Looking at several different isolated converter topologies, flyback looks like it's the simplest at first glance. There's only one switch, so there's only one driver, which (all other things being equal) should reduce the cost. However, at high power levels (5kW+) flyback seems to generally not be considered practical. I asked why early in my career, and the answers I got were vague.
I met one person who was commonly winding his own flyback transformers; he said he got 500W out of one once, but just barely, and with lots of rewinding to optimize the transformer. The commercial manufacturers I talked to went silent, or asked what insane thing I was doing to want a flyback transformer that big.
An old book I came across said that flyback transformers need to be operated at high frequencies, and the available switches couldn't survive the stresses of a flyback converter at those power levels. However, it wasn't clear on why those stresses were worse than other single-switch topologies, like boost converters. Nor was it clear on why the frequencies needed to be so high. I suspect it's because exceptionally tight coupling is needed across the transformer/coupled inductor, which limits the choice of core materials and sizes, dictating frequency choice, further dictating switch selection. But that's just a guess.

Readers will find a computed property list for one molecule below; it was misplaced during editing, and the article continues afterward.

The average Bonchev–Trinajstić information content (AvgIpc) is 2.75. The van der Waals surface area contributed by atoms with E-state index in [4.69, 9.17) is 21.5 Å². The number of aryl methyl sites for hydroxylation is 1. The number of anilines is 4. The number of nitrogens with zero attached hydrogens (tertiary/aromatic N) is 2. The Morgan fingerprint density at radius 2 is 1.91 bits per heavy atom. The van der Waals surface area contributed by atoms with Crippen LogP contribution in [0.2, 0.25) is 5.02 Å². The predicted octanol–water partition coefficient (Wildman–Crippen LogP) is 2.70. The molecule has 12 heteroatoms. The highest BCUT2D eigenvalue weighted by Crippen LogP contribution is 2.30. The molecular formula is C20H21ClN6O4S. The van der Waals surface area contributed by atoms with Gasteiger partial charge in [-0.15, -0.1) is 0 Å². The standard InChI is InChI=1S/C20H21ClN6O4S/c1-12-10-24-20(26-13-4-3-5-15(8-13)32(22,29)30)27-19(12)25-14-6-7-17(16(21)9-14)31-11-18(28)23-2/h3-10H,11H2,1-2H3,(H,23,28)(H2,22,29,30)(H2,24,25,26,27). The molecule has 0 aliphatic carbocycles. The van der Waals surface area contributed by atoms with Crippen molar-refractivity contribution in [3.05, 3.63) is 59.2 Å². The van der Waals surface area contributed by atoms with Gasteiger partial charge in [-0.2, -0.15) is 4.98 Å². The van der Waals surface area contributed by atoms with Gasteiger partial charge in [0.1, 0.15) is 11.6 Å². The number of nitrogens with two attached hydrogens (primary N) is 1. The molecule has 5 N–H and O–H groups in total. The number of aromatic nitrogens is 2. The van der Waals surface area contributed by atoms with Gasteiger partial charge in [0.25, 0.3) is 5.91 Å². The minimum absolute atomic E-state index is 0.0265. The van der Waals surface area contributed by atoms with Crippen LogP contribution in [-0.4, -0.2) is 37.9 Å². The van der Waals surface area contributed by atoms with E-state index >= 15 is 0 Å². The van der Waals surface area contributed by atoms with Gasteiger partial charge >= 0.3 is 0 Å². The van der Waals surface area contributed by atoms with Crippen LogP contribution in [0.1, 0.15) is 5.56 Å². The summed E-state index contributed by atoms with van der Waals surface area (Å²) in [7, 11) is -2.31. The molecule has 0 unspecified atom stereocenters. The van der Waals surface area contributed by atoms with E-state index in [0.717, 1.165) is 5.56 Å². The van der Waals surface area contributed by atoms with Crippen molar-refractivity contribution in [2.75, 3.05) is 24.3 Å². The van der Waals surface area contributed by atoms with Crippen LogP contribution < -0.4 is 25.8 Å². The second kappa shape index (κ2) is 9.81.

So what's the real deal? What's the effective power limit of the flyback topology, and why?